(Official)  David Hunter,
Major General Commanding.

Ed. W. Smith,
Acting Assistant Adjutant General.

And whereas the same is producing some excitement, and misunderstanding; therefore

I, Abraham Lincoln, President of the United States, proclaim and declare, that the government of the United States, had no knowledge, information, or belief, of an intention on the part of General Hunter to issue such a proclamation; nor has it yet, any authentic information that the document is genuine–  And further, that neither General Hunter, nor any other commander, or person, has been authorized by the Government of the United States, to make proclamations declaring the slaves of any State free; and that the supposed proclamation, now in question, whether genuine or false, is altogether void, so far as respects such declaration.

I further make known that whether it be competent for me, as Commander-in-Chief of the Army and Navy, to declare the slaves of any State or States, free, and whether at any time, in any case, it shall have become a necessity indispensable to the maintenance of the government, to exercise such supposed power, are questions which, under my responsibility, I reserve to myself, and which I cannot feel justified in leaving to the decision of commanders in the field.  These are totally different questions from those of police regulations in armies and camps.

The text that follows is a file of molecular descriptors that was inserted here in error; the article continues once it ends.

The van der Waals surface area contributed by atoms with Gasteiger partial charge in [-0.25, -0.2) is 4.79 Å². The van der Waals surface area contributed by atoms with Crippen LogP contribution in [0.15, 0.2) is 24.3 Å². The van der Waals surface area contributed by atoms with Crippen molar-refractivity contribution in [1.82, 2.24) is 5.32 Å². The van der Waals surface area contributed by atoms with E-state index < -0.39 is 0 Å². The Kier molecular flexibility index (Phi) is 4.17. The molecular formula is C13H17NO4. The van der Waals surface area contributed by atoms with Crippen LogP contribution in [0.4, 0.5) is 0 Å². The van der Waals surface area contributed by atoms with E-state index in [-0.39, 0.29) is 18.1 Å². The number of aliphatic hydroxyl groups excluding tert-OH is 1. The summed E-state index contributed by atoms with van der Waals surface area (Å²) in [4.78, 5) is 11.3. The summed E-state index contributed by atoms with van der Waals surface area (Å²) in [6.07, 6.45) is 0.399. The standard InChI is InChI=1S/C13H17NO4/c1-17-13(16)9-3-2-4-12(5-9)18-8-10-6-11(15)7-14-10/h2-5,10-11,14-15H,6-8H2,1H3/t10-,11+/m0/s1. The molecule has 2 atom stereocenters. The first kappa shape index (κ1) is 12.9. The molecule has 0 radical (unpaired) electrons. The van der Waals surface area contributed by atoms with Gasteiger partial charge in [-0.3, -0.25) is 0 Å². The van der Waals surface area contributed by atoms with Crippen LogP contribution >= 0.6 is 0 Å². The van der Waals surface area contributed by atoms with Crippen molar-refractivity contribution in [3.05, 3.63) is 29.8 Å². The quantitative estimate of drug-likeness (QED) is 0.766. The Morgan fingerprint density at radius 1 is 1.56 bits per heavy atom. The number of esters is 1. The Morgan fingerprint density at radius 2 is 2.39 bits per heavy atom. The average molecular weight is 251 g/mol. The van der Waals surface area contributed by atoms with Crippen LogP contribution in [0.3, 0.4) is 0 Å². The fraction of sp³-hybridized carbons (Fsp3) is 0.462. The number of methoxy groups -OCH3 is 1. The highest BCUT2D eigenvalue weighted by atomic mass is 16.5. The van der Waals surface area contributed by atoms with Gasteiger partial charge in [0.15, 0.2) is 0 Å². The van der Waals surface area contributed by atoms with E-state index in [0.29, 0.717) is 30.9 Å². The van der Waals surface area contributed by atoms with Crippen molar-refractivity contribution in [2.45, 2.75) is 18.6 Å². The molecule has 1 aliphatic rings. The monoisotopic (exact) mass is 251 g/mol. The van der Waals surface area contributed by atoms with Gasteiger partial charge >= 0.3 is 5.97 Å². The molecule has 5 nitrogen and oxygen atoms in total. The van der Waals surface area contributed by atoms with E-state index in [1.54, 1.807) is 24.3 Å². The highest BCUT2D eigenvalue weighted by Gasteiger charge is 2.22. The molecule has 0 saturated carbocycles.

On the sixth day of March last, by a special message, I recommended to Congress the adoption of a joint resolution to be substantially as follows:

Resolved, That the United States ought to co-operate with any State which may adopt a gradual abolishment of slavery, giving to such State pecuniary aid, to be used by such State in its discretion, to compensate for the inconveniences, public and private, produced by such change of system.